24 October 2019*
On September 27th, I had the privilege of playing soccer alongside refugees in a tournament that was part of “Langer Tag der Flucht” (long day of the escape), a full day event devoted to the stories of refugees in Vienna, Austria. As I was enjoying the sport I love and practicing my amateur German, I had to face a difficult truth: all but one of my teammates are going to be sent back to the country they fled from in one week. Their applications for asylum were rejected.
For the past seven weeks I have been living in Vienna as part of the Europe and Morocco Cross-Cultural. While I am here I am volunteering with Caritas, a Non-Government Organization (NGO) with roots in the Catholic Church. Part of Caritas’ mission is refugee aid, and I was fortunate to spend every Monday working alongside staff at Haus Erdberg, a refugee complex housing around 250 refugees.
The residents here are either single men or families, and they come from all different walks of life. I helped with organizing the line for their weekly allowance, and shadowed staff as they replaced residents’ light bulbs, furniture and bedding etc..
Immigration is one of Austria’s most pressing and controversial issues. In 2015, there was a surge of migrants from the Middle East, flowing into many European countries, including Austria. Germany’s Chancellor Angela Merkel’s main slogan regarding migration at the time was “wir schaffen das”, or “we can do it”, and as a result, between 2015 and 2016, one million migrants entered Europe through the gateway of Austria, an eighth of the nation’s population. Only around 100,000 immigrants stayed in Austria; the remainder migrated to other European countries or went overseas. The influx of immigration has since decreased since 2015, but migration statistics show that it could be on the rise again.
For the average refugee coming to Vienna, the journey to safety and freedom is a long and grueling one. People coming to Vienna must apply for asylum upon entry. Those seeking asylum must live in a refugee center, where they cannot work or travel, until they are notified about that status of their application. This waiting period can be as short as six months, although it is on average around 16 months, according to the Austrian Ministry of Domestic Affairs. Those seeking asylum at Haus Erdberg wait three years on average.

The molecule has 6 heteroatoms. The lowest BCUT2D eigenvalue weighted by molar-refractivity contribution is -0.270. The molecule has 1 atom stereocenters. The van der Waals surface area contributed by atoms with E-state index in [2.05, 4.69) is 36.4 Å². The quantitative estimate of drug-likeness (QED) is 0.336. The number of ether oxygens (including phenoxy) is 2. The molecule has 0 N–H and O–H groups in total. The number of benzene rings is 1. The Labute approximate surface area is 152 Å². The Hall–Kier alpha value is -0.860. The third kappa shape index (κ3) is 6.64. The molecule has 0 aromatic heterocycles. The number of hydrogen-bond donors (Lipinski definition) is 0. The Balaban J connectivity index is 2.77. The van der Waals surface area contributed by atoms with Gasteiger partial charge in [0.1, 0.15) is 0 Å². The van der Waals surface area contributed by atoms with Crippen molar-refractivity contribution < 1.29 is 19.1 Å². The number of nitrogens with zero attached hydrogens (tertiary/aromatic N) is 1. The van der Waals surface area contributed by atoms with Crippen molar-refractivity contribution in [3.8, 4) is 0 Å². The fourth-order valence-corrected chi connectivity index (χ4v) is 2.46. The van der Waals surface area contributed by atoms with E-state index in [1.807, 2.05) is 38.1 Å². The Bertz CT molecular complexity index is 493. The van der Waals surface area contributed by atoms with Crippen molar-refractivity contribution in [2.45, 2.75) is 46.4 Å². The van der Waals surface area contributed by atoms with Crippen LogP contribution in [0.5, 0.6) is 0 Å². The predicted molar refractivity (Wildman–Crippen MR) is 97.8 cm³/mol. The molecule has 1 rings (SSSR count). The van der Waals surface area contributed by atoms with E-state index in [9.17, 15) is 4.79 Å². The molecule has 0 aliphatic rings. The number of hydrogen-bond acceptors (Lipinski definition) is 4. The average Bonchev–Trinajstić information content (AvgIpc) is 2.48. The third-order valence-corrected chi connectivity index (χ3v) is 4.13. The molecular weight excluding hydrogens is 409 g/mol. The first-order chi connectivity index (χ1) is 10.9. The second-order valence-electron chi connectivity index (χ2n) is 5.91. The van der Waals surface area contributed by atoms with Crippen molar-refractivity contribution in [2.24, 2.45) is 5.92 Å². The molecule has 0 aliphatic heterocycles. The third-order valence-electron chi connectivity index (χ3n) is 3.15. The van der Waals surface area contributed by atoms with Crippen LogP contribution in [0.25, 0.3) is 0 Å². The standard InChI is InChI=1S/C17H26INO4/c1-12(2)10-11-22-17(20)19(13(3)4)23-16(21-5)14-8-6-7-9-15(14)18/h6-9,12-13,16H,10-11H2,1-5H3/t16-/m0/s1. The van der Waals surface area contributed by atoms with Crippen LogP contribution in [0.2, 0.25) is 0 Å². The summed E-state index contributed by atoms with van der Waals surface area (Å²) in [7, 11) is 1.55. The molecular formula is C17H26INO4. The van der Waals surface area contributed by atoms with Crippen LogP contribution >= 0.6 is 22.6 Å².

Through volunteering at Caritas, I saw Vienna through a different lens. The building is not an old beautiful Catholic cathedral, nor is it a world-class performance venue. There are around 250 residents in the center, all of whom are waiting to see if they will be invited in, or if they will be sent back to their home country from whence they fled. While they are at the center, these asylum seekers must learn German, so that if they are granted asylum and are allowed to work, they are able to find a job. Most jobs in Austria require at least a B2 German level, which is attainable through an exam, which tests reading, writing, speaking, and listening in German. Even after asylum is granted, there are still a lot of obstacles. For example, a refugee’s education is not always recognized by the authorities, thus making their resume unattractive to employers.
Despite these challenges, there are ways for refugees to integrate into Austrian society. As a group, we got the opportunity to visit and tour the Magdas Hotel, a social organization specifically employing refugees to work as receptionists, chefs, and other positions. As a whole, the Magdas (meaning “like that” in German) employees represent 14 different nations and 23 languages. As a refugee, this job is an excellent way to get a foot in the working world and gain experiences that can lead to a steady job in Austria.
My father was a refugee. He fled Vietnam in 1981 and came to the US speaking little to no English with virtually no money on him. He was fortunate to have missionaries sponsor him in Florida. Without them he could not have found a home in this country, and he would not have met my mom (an EMU alum), and my brothers and I would not exist. I acknowledge that immigration is a complex issue, however, Austria is endearing to me not in spite of its refugees, but because of them, and the gifts they bring to the nation. I want refugees to be seen as human, just as my dad was, and I want others to experience the Vienna I have loved during my time here.
My time in this country has been extremely positive. Vienna city life is exciting and addicting. It has a beautiful café culture, an incredibly efficient public transportation system, one of the world’s best theater scenes, and is visually stunning at every corner. Learning about the politics and issues here does not make me like this place less, it makes me care about it more.
After reading EMU’s Common Read Exit West [Mohsin Hamid] this summer, I have resonated with it immensely while learning about European history during my time abroad. One line continues to stick out for me: “We are all migrants of time.”
*This article originally published by The WeatherVane Nov. 7, 2019